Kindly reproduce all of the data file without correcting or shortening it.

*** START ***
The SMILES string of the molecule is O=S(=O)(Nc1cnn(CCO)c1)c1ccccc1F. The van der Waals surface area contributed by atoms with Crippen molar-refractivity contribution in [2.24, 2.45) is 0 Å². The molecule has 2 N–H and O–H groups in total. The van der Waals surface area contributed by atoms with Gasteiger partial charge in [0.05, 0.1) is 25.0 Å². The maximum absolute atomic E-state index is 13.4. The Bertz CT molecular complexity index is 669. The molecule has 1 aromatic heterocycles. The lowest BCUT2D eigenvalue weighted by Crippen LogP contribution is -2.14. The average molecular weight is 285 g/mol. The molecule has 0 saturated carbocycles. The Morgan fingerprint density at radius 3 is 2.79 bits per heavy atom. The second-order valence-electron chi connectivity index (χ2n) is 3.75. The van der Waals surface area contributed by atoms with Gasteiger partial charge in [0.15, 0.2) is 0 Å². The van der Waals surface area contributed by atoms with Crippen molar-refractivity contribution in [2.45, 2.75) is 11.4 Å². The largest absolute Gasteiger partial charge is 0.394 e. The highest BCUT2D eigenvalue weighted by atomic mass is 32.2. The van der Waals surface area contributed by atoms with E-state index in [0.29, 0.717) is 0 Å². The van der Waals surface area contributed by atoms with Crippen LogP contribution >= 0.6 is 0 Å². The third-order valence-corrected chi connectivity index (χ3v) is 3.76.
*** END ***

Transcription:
The SMILES string of the molecule is O=S(=O)(Nc1cnn(CCO)c1)c1ccccc1F. The van der Waals surface area contributed by atoms with Crippen molar-refractivity contribution in [2.24, 2.45) is 0 Å². The molecule has 2 N–H and O–H groups in total. The van der Waals surface area contributed by atoms with Gasteiger partial charge in [0.05, 0.1) is 25.0 Å². The maximum absolute atomic E-state index is 13.4. The Bertz CT molecular complexity index is 669. The molecule has 1 aromatic heterocycles. The lowest BCUT2D eigenvalue weighted by Crippen LogP contribution is -2.14. The average molecular weight is 285 g/mol. The molecule has 0 saturated carbocycles. The Morgan fingerprint density at radius 3 is 2.79 bits per heavy atom. The second-order valence-electron chi connectivity index (χ2n) is 3.75. The van der Waals surface area contributed by atoms with Gasteiger partial charge in [0.15, 0.2) is 0 Å². The van der Waals surface area contributed by atoms with Crippen molar-refractivity contribution in [2.45, 2.75) is 11.4 Å². The largest absolute Gasteiger partial charge is 0.394 e. The highest BCUT2D eigenvalue weighted by atomic mass is 32.2. The van der Waals surface area contributed by atoms with E-state index in [0.29, 0.717) is 0 Å². The van der Waals surface area contributed by atoms with Crippen LogP contribution >= 0.6 is 0 Å². The third-order valence-corrected chi connectivity index (χ3v) is 3.76.